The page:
Air Guitar by Sobs Album Review

Air Guitar by Sobs Album Review
Air Guitar by Sobs Album Review

Air Guitar by Sobs Album Review

Under all the glitter, Singaporean indie pop trio’s second album contains somber truths concerning love.

An oasis of sunshine in Singapore’s melancholy indie scene is Sobs. Telltale Signs oozed defeatist languor and ended with an exasperated sigh, capturing the frustration that emerges when a relationship lacks direction. Underneath their scuzzy guitar-pop were snappy hooks and danceable sensibilities, reminiscent of Frankie Cosmos and Jay Som. Despite their bedroom stylings, Sobs’ pop ambitions were bigger than they could have imagined.

Those pop ambitions are fully realized on Sobs’ second album, Air Guitar (their first for Topshelf Records). In the four years since Telltale Signs, vocalist Celine Autumn briefly stepped away from her guitar and instead embraced hyperpop’s effervescence. In the past, Jared Lim and Raphael Ong had given Sobs’ music some sheen, but Autumn’s self-titled solo EP as Cayenne was pure pop gloss. Cayenne, co-produced with Lim, was a sugar rush of carbonated synths, glitchy distortion, and magnetic hooks. On Air Guitar, Sobs blend fizzy pop production with summery indie rock without compromising their sharp edge.

On this record, Sobs sketch a history of guitar-driven indie pop in Singapore. A ‘80s new wave shimmer evokes the teenage nostalgia of obsessing over a kiss in your bedroom as the narrator comes smartly prepared for rejection. Even as its protagonist anxiously awaits abandonment, the song is a rosy fantasy. A compact, jangly arrangement reminiscent of acclaimed Japanese indie pop group Advantage Lucy masks frustrations on “Lucked Out.”. “Burn Book” invokes Singaporean shoegaze band Cosmic Child, whose frontman Zhang Bo plays bass and guitar, but with a twinkling riff straight out of Midwest emo.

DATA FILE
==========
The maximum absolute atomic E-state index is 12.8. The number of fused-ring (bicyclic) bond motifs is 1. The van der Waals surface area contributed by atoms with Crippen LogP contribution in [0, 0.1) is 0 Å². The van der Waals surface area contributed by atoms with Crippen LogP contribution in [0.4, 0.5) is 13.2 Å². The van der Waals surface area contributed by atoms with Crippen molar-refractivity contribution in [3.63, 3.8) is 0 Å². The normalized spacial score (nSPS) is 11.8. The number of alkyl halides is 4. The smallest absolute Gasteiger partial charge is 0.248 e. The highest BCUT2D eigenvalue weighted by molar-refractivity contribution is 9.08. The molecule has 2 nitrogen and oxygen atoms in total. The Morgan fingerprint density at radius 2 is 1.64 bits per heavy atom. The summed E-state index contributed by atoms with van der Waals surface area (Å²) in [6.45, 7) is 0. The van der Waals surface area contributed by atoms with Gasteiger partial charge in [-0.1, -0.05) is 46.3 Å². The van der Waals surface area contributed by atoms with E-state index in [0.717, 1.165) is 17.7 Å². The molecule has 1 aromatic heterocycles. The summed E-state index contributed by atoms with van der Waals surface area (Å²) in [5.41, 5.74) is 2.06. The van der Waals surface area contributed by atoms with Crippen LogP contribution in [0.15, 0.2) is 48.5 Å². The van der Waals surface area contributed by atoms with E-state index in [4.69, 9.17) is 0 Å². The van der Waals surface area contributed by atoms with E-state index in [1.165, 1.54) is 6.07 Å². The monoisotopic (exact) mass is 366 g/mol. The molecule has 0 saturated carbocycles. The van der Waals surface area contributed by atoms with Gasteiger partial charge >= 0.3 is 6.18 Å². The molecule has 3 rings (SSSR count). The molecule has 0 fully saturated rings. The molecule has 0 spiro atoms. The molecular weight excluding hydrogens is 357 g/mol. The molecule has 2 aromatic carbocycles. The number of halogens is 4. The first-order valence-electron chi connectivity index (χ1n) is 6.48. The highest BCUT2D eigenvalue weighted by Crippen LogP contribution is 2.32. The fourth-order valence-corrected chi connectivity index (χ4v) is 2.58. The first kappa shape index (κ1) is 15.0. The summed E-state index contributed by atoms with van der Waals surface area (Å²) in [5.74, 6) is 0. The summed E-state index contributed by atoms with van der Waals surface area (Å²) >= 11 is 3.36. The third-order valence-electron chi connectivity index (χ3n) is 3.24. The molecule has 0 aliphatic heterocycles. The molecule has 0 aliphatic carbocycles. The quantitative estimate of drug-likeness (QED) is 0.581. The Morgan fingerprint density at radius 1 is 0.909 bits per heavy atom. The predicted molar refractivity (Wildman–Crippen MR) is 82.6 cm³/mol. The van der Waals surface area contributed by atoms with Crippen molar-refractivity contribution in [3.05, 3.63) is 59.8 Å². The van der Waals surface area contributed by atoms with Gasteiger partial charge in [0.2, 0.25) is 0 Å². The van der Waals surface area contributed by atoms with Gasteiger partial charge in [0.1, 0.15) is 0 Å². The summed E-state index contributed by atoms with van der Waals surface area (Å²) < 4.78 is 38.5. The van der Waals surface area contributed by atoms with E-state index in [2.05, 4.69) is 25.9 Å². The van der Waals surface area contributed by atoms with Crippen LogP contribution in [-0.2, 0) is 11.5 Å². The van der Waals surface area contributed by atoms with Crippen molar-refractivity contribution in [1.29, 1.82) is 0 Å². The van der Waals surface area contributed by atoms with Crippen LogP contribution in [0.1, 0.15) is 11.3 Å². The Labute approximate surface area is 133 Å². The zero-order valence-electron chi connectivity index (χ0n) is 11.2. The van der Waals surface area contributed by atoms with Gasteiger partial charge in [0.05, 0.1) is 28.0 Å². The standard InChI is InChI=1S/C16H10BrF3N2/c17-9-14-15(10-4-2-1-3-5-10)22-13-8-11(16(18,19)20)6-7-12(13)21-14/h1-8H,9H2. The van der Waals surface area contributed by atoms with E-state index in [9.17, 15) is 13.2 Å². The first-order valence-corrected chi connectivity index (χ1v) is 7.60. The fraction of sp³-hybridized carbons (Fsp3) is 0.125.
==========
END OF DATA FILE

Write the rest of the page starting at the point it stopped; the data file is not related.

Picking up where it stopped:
Sobs’ lyrics are still influenced by bedroom pop’s intimate sensibilities. The record portrays Autumn as a passive character trapped in a relationship that should have ended years ago. “Your lips don’t taste the same, you’re no longer mine/You’re not worth the fight,” she declares on the title track. Gutless to properly end things, the song buries its remaining sheepish confessions like whispers under a distorted guitar. Autumn’s last attempt to escape is made even more poignant by the spirited guitar line at the end of the song. In “Friday Night”, Autumn laments yet another emotionally unavailable partner while drifting through a cramped house party. As the saccharine power pop transforms into an electric drum’n’bass breakdown, “Friday Night” conceals her despair.

As painful realizations follow one another, Air Guitar is candy-coated without dulling the pain. Autumn is helplessly pleading for someone more reliable if she is not surrendering to the reality of an absent and thoughtless partner. “Don’t call me back, because I don’t want to hurt you,” she begs on “LOML,” exhausted from fatigue and uncertainty. The earnest and tender power pop of “World Implode” disavows that pessimism. Sobs deliver on Air Guitar’s promise of going big with gleaming, guitar-led confections that convey the cyclical feeling of falling in and out of love.

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